Reliance Entertainment CEO Sanjeev Lamba talks to Shelly Walia about his company’s hit movie releases and the strategy behind them
At 51, Sanjeev Lamba is surprisingly au fait with music and films. “It helps to have two teenage daughters,” he says. “We share and listen to a great variety of music.” As for films, “I try to watch a movie every night at home, if I am not going out. I watch all kinds —Bollywood, regional as well as international flicks. This has transformed into better returns for the company.”
Lamba is CEO of Reliance Entertainment, the company that released Bodyguard, Singham and Don 2, three of 2011’s biggest hits. Aamir Khan’s next film, Talaash, releasing in June, is also from Reliance Entertainment.
With centres in Toronto, New York, London and Los Angeles, the company makes four or five films a year in Hindi and some regional languages. It is now looking at international markets for distribution of Indian movies. “We have a very good logistical system. Bodyguard, which was released on 3,000 screens, was solely managed by us,” says Lamba. “We also work as an outsider company, where we distribute a movie. We did it with Haunted and Aarakshan last year.”
Lamba has not been in the Indian film industry long — he entered the entertainment business in 2008. Yet, his career did not begin with film. Lamba did an MBA in marketing and was placed with Asian Paints. For 10 years in the late 1980s and early 1990s he worked as an account executive and later as planning director with Ogilvy & Mather.
Then he took a job as Walt Disney’s head of marketing for consumer products in Asia, in Hong Kong. His first leap within Disney was to Tokyo, and the leap after that took him to the global head office in the USA. Coordinating with all the Disney companies, he worked mainly with the video games division.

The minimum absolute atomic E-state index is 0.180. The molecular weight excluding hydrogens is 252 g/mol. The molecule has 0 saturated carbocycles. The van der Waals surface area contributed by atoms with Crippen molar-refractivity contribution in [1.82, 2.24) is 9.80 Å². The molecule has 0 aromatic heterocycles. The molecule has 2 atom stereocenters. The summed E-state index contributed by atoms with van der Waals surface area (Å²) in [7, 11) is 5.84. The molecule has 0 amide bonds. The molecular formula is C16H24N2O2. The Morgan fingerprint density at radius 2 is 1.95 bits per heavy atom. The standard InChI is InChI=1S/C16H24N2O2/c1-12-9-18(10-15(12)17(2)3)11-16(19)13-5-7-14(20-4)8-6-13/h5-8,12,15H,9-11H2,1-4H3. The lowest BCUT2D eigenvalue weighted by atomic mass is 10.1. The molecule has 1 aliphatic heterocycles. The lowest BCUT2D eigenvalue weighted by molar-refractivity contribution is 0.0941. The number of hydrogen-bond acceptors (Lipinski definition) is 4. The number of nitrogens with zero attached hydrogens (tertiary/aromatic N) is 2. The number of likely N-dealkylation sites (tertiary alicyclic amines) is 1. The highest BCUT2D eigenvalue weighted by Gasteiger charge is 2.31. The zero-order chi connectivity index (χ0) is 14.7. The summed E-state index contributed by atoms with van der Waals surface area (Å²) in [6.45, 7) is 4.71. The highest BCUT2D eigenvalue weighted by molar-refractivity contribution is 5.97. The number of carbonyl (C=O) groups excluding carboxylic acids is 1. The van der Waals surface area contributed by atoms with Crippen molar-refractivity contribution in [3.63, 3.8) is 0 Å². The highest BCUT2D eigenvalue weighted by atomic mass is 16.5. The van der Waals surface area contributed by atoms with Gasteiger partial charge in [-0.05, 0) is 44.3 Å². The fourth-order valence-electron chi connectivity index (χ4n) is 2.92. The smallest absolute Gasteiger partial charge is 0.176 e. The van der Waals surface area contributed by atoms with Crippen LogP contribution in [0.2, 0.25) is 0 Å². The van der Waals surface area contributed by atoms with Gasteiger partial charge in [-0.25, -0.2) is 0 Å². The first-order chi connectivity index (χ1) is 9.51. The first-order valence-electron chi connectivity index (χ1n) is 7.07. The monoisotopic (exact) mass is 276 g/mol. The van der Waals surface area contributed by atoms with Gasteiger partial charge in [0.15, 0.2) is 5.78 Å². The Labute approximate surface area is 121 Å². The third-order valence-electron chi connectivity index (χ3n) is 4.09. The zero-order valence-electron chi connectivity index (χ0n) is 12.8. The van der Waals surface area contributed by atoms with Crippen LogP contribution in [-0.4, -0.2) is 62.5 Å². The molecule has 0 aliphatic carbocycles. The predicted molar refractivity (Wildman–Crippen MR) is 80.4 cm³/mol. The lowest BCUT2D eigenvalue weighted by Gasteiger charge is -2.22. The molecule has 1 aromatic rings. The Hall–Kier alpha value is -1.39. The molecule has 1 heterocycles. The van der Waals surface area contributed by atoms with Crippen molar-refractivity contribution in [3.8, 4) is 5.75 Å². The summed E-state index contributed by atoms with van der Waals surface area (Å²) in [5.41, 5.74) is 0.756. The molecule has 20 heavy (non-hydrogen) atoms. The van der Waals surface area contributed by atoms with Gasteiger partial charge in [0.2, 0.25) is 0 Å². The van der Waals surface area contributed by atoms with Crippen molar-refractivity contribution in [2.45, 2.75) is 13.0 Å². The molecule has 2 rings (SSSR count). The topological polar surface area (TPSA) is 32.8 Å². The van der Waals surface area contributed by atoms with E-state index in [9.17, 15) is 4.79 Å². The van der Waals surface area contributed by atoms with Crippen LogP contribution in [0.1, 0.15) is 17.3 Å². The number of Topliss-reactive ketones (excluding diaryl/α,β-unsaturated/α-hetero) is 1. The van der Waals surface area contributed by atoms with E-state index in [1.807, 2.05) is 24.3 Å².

This is the point at which he decided to work in a film studio — because, as he says, “most video games are film-based. We did movies such as Pirates of the Caribbean.”
This led Lamba to his next job at an independent studio in New York: the Weinstein Company, founded in 2005 by Bob and Harvey Weinstein. (It is the distributor for recent titles like The Iron Lady, The Artist and My Week with Marilyn.) This brought him to films when he came home to India.
“I came back with the intention to set up a film company,” he says. “I was in talks with Subhash Chandra. Zee Entertainment was contemplating a foray into films, from being only a television company. We worked towards it for over a year, but due to a change of plans and Zee’s not aggressively pursuing a film unit, it could not be worked out.”
He joined Reliance Entertainment in 2009. Lamba says he has spent three years building a team that understands film production, distribution, sales and marketing, worldwide. “We make sure we are involved in a film from the very beginning,” he says, “right from pre-production.”
“We get umpteen script submissions every day,” he says. “My colleagues sift through each one. I try to read two or three scripts a day. Any script which interests us is discussed at length. We sit down with our creative team and decide how to go about it. It’s important for us to ask why we should make a particular film. After a film is finalised, we look at casting, direction, budget, marketing, promotion and distribution. First of all the story needs to work.”
Even when filming is under way, the CEO stays involved. “I try to visit the sets of every movie that we are producing,” he says. “But I do not interfere with the creativity of the director.”
Lamba looks ahead. “In 2013, the Indian film industry will celebrate 100 glorious years. With cable, 3G, broadband, etc., the industry has changed dramatically. But change causes turbulence. There will be some who will emerge as winners, while others will lose." The corporatisation of the film industry, he suggests, has made distribution and marketing much more advanced.
“Now, a 20-year-old can think of pursuing a career in films,” says Lamba. “When I started my career, Bollywood was not as we see it today. This fast-growing industry today has a much wider scope, which is opening the gates to more creativity and professionalism.”